Even Carlson isn't feeling pessimistic. But then, he's not just a developer: he's also a partner in businesses that employ 950 people across the state. They will benefit from the same changes that curtailed the historic and brownfield credits.
"I understand those cuts directly affect something I do for a living," Carlson says, "but I think that this vision, while painful, is needed to get the state back on track." Thanks to the tax law changes, he says, his group is developing a new business that will employ about eighty people.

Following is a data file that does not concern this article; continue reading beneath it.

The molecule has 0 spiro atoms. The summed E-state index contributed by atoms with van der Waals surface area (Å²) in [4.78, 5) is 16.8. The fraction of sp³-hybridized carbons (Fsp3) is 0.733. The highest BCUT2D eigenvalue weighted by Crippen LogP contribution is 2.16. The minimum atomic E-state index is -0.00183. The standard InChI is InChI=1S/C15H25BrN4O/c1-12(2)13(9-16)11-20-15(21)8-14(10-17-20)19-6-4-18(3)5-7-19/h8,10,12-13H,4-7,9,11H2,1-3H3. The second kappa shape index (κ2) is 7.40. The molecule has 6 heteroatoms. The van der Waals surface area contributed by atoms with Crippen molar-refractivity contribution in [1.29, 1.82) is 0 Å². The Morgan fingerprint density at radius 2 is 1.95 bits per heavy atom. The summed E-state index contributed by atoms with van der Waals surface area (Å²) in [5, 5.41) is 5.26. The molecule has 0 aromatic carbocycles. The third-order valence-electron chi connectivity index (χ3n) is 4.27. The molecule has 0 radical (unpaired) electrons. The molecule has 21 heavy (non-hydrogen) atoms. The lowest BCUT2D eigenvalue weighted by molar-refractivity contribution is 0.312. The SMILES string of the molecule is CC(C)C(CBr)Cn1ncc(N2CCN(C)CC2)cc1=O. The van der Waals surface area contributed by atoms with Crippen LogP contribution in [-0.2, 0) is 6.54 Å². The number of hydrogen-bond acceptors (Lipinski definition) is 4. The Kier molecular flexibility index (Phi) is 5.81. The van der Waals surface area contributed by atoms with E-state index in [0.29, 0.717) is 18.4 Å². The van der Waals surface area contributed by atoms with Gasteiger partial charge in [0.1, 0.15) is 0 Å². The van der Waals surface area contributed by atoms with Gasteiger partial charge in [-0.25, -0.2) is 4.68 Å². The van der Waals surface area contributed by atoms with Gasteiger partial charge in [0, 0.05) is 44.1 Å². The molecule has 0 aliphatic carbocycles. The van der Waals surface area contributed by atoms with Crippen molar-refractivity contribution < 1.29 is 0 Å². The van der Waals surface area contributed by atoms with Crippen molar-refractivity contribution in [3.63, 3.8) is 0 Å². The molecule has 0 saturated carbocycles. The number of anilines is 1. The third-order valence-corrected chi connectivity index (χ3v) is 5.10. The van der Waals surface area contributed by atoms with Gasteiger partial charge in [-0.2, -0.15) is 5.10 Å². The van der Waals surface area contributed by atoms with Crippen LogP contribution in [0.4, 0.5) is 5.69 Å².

With so many interconnected factors at work, it's too early to predict just how the tax changes will change Ann Arbor. The one certainty is that whatever state and local governments do, the most important decisions will be made in the undramatic quiet of developers' offices, as they work on their new equations.
[Originally published in October, 2011.]